serving the same function as aquatint for intaglio plates. steel. Even very small bits of lint will print. zinc. string. etc. since they cannot be covered by the foil without tearing it. it is very important edges and round the backing material. You may use crumpled paper or tissue for interesting textural effects. Very thick items. hardboard. at least in MY house!! In spite of its electrostatic properties. or plexiglass. and it is almost impossible not to get lint from the air on the plexiglass. Making the Sandwich To begin. or even vases and flower pots. windows. You may also use thin bits of metal or found objects. Plexiglass is very electrostatic. and you may have some problems getting it absolutely clean. firm backing for the plate. Of course. II.B. You should avoid material with really sharp edges. Usually it is important that the backing be SMOOTH. fabric. ribbons. Matboard and cardboard do not work well. as these can pierce the tinfoil. and similar material to produce images of frames. Thick stems are squashed out of shape and do not show true dimensions or shapes. such as torn or cut bits of paper. lace. such as thick stems or feather spines. I prefer to use plexiglass. as they tend to bend and distort. aluminum. Fine sandpaper will produce a texture that will hold a lot of ink. Before making your that you bevel the corners of your corners and edges will and ruin the plate. copper. Sharp pierce the aluminum foil Figure 2: Plexiglass backing with smoothed and rounded corners and edges . Extremely thick specimens such as pine cones do not work well. you may make a foilograph using any sort of relatively thin material. For example. as with collagraph. may need to be shaved on the back to reduce their thickness.Morgan Foilography Printmaking Page 7 the central spine of large eagle feathers. Any grain or surface imperfections will print. plate. you will need a tough. doors. you may use tape. cut or torn bits of paper. brass. You could use MDF.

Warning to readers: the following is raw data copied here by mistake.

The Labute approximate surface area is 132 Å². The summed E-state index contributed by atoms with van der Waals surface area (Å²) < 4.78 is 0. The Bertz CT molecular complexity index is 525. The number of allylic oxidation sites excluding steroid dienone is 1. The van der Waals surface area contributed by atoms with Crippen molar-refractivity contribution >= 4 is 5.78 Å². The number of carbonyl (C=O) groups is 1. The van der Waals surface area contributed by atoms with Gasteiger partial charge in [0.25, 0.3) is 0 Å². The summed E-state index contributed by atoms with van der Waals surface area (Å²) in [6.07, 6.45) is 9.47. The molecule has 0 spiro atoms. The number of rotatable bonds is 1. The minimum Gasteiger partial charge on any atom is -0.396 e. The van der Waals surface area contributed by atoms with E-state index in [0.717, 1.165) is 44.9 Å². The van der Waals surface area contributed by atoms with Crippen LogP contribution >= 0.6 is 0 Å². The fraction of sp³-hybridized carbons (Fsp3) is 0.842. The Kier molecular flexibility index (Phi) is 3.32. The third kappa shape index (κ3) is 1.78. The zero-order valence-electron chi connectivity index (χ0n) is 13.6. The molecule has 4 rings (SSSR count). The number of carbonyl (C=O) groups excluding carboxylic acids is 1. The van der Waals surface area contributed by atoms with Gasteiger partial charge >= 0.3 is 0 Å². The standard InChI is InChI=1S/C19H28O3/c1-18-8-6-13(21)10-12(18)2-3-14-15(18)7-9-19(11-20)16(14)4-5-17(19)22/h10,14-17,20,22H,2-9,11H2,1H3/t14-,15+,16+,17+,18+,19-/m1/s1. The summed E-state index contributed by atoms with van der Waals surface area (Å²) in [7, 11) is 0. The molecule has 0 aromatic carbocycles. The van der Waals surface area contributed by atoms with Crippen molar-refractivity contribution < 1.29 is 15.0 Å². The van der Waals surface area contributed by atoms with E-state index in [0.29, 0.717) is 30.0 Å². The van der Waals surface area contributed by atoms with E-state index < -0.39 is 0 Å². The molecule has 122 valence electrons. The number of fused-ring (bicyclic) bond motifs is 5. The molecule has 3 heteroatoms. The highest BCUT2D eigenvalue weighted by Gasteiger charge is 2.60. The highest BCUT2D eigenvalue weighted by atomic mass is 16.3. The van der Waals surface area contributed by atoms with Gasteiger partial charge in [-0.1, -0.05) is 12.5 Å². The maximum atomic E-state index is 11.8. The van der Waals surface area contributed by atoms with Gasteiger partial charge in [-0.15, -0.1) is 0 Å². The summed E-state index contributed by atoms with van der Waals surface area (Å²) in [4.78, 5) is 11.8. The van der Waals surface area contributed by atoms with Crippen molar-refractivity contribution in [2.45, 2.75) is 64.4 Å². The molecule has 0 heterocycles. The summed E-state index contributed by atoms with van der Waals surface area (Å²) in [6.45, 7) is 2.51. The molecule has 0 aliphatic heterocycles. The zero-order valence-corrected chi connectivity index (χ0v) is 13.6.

Once you have your specimen and your backing materials. So for this example. When arranging your composition directly on the backing. . but it can be a bit cumbersome when it comes time to wrap everything with foil. II. remember that left and right will be reversed when the plate is printed. it is usually best to place the back of leaves facing out away from the backing. Composing on the Backing Arranging your specimen directly on the backing initially seems natural. I find that I get better results with feathers if the back of the feather is facing the backing. Consequently. On the other hand. and we live with two dogs and a cat. and tweezers to help position your specimen. let’s have a look at the making of the plate for my print “Dustbunnies”. my sweetie has long hair. or (2) you can arrange your composition on the foil and then lay the backing on top of the composition. I have a beard and long hair. I wanted to show something that would be hard to print using the traditional collagraph approach. we always have lots of dust bunnies around the house. For good detail. there are two ways to proceed: (1) you can arrange your composition directly on the smooth backing and then cover with aluminum foil.Morgan Foilography Printmaking Page 8 You may want a thin knife or spatula. a needle or pin.1. I decided to print dust bunnies. As an example of this approach. I first arranged my dust bunnies composition directly on the plexiglass sheet. I got down on my hands and knees and roamed around the house until I had collected a good wad of dust bunnies.B.